Someone asked me how my blog and newspaper column came to be titled "Bleachers Brew". It's like this, it's an amalgam of sorts of two things: The bleachers area in the stadium/arena where I used to sit when I would watch baseball, football, and basketball games and Miles Davis' great jazz album Bitches Brew. That's how it got culled together. I originally planned on calling it "The View from the Big Chair" that is a nod to Tears For Fear's second album, Songs from the Big Chair. So there.

Monday, January 8, 2018

Career interrupted: Renzo Subido excited to be back for UST Tigers and to play for Ayo

Career interrupted: Renzo Subido excited to be back for UST Tigers and to play for Ayo
by rick olivares

There’s excitement brewing inside the España campus of the University of Santo Tomas as Aldin Ayo, one of the highest profile and successful college basketball coaches in recent memory has changed zip codes.

The prevailing hope is that the days of ignominy and dwelling in the cellar are over. And one Growling Tiger simply cannot wait to get started. Or to be more precise, get his college career back on track.

It wasn’t too long ago that Renzo Subido was one of those highly touted high school players to move up the senior ranks. Before Aljun Melecio was a hot-shooting star for the De La Salle Zobel Junior Archers, that tag belonged to Subido (who was recruited out of Lourdes School in Mandaluyong).

The point guard suited up for the De La Salle Green Archers for a few matches in the Filoil Flying V Premier Cup during six years ago but he soon de-camped for the University of Santo Tomas Growling Tigers where he played alongside another former Junior Archer in Jeric Fortuna and Jon Sheriff.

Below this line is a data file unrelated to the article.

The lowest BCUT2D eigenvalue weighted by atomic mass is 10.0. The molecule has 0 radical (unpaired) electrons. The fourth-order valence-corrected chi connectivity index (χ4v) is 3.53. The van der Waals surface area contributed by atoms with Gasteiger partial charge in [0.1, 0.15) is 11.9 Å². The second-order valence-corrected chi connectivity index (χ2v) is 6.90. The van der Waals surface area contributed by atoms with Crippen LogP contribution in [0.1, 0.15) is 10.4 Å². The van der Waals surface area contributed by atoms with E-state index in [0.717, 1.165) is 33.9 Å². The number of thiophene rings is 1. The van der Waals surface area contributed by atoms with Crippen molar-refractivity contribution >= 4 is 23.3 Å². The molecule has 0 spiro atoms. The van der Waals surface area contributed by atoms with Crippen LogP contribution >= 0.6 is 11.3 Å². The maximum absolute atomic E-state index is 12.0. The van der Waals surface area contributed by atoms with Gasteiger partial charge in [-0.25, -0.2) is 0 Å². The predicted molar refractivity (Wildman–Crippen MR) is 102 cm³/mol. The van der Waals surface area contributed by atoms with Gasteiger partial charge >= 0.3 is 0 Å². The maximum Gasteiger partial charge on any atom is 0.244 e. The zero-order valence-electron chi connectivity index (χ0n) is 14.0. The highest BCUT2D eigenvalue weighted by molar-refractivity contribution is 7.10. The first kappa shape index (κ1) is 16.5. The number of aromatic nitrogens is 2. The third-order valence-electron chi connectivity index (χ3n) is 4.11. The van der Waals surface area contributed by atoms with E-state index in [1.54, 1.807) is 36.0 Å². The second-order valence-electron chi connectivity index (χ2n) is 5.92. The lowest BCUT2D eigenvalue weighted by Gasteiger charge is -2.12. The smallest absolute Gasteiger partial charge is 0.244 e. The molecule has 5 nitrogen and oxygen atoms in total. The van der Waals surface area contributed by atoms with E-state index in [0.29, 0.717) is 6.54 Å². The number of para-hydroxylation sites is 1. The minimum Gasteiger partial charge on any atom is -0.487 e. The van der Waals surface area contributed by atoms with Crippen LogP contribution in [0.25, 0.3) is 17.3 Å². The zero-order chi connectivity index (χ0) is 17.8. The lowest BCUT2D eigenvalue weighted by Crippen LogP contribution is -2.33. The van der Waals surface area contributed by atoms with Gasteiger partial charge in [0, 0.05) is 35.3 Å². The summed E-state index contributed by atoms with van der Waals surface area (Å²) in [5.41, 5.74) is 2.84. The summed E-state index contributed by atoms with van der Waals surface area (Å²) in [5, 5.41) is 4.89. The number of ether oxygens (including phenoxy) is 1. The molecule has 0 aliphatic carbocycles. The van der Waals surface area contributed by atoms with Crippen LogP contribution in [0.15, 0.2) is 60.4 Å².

Unfortunately, the following season, Subido was sidelined by a knee injury. When he returned the next year, he a severe ankle sprain prevented him from finishing out the campaign.

“I know I could have done more during my rookie season which is why I was looking forward to my sophomore year,” related Subido. “Kaso I tore my ACL. I was able to go back in five months but in that span, it was not enough to recover. Plus, legs, quads, and hamstring were still weak. When I finally returned, hindi ko makuha rhythm ko then I sprained my ankle and sat out the rest of the season.”

Last season, Renzo finally got healthy, but he, however, opted not to play for former UST coach Boy Sablan who left at the end of the campaign. During that time, Subido put into good use his spare time by first suiting up for AMA Computer College and then for Koy and Joel Banal with Marinerong Pilipino in the PBA D-League.

“I could say that it was a good decision because I learned a lot playing in the D-League when I went up against bigger and tougher players,” shared Subido. “The exposure I got in the D-League is something that I hope will help me. I learned a lot from Coach Mark Herrera (AMA) and Coach Koy and Joel. Playing with kuya Denok Miranda was a blessing and he was so helpful.”

“With what I learned, right now more than excited to play for UST again. I’m healthy and hopefully will remain injury free and my confidence is sky high.”

Now with Ayo given the security of tenure and basketball operations in UST, Subido said that he looks forward to learning from one of the best in the business. “I am excited to play for Coach Aldin,” enthused Subido “Tried and tested na yung system niya. I think the system he wants to implement for UST will be perfect because of the kind of players we have. I hope I can be a part of UST’s renaissance.”

“I have two more years to play and I intend to make the most out of them for UST.”

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